Today was one of those real autumnal days with the mists hanging in the air until lunchtime, everything damp and the leaves beginning to take on their autumnal hues. I have been meaning to visit Old Court Nurseries to buy some more Asters for the Daisy Border and discovered that today was their last open day of the year so instead of struggling with damp soil and wet leaves I popped over the hill to Colwall for a quick visit.
Old Court Nurseries is renown for Asters which are displayed in the Picton Garden adjacent to the nursery. Today the garden was also open for the NGS and the car park was quite full despite the mistiness and cold snap in the air. I have only visited at the start of the Aster season before so it was particularly interesting to visit at the end for a change.
Whilst the gardens feature Asters there is also an interesting collection of Acers and other shrubs which looked good in the Autumn. As you can see, despite these photos being taken at 1pm, it still looks quite fresh and damp due to the mist just clearing. I did like this combination of the dark Acers with the light leaved shrub in front although I forgot to see what it was called since my focus was on the Asters.
I really noticed this visit the range of flower size as well as flower colour of Asters. The Asters I bought two years ago have larger flowers like the one in the above photograph. I think this grouping shows how good Asters are with Rudbeckias and grasses, a lovely late summer combination.
However, I found myself more attracted to the tinier flowers such as Aster cordifolius ‘Elegans’ and my favourite Aster at home is the Aster umbellatus, a species variety with tiny white flowers. They are daintier and less brash, compared to Echinacea and Rudbeckias you couldn’t really call any Asters loud and I find myself drawn more and more to these quieter and gentler flowers.
But The Picton Gardens isn’t all Asters, although nearly, there is a tropical feel in one area with large bamboos, a huge Tetrapanex papyrifera and more wonderful Acers.
The garden is quite small and consists of a series of smaller areas linked by paths which twist and turn making the space feel much larger. It is a real late summer/autumn garden.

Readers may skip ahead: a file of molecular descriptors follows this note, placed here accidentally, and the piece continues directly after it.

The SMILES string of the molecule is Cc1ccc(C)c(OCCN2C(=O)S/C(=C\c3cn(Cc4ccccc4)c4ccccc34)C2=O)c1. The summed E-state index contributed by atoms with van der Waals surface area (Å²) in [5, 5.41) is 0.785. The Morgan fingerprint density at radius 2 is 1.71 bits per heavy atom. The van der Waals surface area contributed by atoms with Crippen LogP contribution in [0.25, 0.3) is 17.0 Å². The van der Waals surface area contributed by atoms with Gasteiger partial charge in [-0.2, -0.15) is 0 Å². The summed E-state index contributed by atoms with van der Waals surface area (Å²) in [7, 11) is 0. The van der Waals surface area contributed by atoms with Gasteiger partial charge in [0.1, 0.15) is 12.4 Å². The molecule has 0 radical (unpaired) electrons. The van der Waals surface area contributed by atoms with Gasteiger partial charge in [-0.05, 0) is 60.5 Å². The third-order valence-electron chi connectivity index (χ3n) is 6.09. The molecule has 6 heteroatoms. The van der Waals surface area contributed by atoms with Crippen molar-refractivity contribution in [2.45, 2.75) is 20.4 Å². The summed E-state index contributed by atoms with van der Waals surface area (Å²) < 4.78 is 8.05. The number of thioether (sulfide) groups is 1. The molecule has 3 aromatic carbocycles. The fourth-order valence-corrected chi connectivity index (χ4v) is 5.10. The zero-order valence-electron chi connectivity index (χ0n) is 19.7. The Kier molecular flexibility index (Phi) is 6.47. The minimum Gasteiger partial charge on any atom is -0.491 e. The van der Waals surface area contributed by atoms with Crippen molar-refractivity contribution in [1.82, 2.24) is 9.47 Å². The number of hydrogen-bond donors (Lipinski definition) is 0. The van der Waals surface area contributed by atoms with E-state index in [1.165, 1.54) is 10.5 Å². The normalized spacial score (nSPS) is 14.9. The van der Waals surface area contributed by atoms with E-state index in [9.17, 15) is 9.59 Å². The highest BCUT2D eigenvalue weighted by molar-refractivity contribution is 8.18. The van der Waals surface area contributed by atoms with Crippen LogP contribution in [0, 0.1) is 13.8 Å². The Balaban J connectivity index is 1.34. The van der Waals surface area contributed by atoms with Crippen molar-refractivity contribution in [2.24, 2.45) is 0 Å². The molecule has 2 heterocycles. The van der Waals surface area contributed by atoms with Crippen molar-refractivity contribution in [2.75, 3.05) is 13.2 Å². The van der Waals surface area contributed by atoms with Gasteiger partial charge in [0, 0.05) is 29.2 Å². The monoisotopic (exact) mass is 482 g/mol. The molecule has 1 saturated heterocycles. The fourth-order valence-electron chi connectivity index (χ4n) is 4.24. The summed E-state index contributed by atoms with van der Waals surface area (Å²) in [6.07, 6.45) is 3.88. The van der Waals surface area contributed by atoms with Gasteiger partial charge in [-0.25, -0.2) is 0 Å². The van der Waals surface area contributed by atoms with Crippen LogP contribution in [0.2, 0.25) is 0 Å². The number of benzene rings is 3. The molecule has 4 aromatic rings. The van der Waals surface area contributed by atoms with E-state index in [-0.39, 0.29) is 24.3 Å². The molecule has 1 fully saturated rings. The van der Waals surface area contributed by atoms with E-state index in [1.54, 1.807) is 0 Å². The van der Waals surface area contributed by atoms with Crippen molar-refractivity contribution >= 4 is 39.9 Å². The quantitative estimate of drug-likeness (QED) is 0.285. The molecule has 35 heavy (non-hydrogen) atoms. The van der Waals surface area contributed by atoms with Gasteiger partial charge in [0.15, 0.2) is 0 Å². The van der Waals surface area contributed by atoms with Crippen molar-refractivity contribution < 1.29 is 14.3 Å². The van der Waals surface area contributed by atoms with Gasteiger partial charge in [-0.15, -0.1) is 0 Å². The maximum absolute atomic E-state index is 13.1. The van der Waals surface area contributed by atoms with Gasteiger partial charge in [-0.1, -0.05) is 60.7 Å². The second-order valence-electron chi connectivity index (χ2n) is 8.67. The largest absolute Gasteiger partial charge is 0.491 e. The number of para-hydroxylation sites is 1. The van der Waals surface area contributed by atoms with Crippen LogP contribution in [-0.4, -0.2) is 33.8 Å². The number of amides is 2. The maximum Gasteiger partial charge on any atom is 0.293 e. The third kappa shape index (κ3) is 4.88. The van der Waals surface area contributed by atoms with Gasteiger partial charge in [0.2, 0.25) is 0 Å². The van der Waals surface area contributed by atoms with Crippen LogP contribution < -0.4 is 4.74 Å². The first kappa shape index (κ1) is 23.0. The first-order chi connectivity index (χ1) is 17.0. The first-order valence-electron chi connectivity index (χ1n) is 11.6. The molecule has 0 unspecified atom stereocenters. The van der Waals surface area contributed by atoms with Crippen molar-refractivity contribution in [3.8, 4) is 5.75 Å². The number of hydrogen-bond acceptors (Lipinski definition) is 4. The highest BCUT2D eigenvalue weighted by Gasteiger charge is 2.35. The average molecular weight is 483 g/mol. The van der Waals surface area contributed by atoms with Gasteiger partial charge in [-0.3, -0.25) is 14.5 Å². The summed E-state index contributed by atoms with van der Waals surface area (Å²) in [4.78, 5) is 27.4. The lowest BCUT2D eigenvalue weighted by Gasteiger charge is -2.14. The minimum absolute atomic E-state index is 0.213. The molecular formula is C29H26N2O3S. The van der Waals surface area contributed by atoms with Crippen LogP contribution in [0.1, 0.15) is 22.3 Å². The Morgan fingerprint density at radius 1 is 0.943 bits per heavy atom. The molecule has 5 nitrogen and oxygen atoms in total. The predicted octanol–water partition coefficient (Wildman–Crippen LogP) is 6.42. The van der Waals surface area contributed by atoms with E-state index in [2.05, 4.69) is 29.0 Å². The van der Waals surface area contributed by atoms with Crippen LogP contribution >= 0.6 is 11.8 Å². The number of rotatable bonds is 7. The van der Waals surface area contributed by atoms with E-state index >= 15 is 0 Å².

So if you are in Worcestershire/Herefordshire next year in late summer/early Autumn I would recommend stopping off at Pictons and maybe buying some Asters, a plant which I think we should be planting more of.
I am on annual leave this week using up the last of my leave allowance and enjoying the late summer sunshine. It has been a strange week and dominated by visits to two very different gardens.
As some of you may have picked up a group of 25 of us UK garden bloggers/twitters visited Prince Charles’ garden at Highgrove yesterday. Due to security no cameras etc were allowed so I can’t entertain you with photos. It was fascinating to see the reactions of a group of knowledgeable gardeners and particularly fascinating as I had visited the garden two years ago with a very different group. On my previous visit I had felt frustrated as no one was really engaging with the garden apart from in the ‘isn’t that nice’, ‘what’s that plant’ way. I felt strongly about some aspects that I didn’t like but was a lone voice so had to just shut up so to speak. Yesterday with a very lively group who weren’t afraid of saying what they thought I discovered that my impressions from two years before where shared by others which was nice. We had a lovely day, very entertaining and fun and no doubt there will be future trips.
In complete contrast the day before I visited a small local garden – Picton Gardens. This garden is well known for housing the national collection of Michaelmas Daisies and only really opens for visitors from mid August to mid October. The garden is only 10 minutes drive from my house and despite living in Malvern for 10 years I am ashamed to say I have never got there. So as I had some spare time and I wanted some Asters for my bank I decided to go and see what it was like. To be honest my visit was several weeks too early as the majority of the flowers were still in bud. They are after all called Michaelmas Daisies because they open around Michaelmas Day at the end of September! However there were some open along with Echineacea, Solidago and Heleniums. The garden also has a lot of grasses, bamboos, acers amongst other shrubs and it was interesting to see how these worked with the perennials. There was one small area which really jarred for me – the Centenary Garden. This included a lot of clipped purple berberis and I don’t know whether it was the colours of the berberis or the fact that I am not keen on topiary and low clipped hedges but I really didn’t like it.
The garden is not that big and doesn’t take long to go round and I spent nearly as long in the nursery selecting my Asters. I don’t think I have ever seen so many in one area at the same time. The nursery does a mail order service and I presume the vast quantities are to accommodate this. I selected a Sanguisorba canadensis, I know that’s not an Aster but it is fab looking plant and will add height to the border. I bought three Asters as a starting point – Sonia, St Micheal and Umbellatus, hopefully they will do well and I can add to them in the future.
Unlike the merriment of visiting Highgrove I visited the Picton Gardens on my own and I always find that these solo visits are much quicker as there is no one to say ‘What do you think of that?’ etc to. However, my primary reason for visiting Picton was to buy Asters so going on my own was fine but I am so glad that I spent yesterday with the group I did as I havent laughed so much in ages. Thank you all – you know who you are!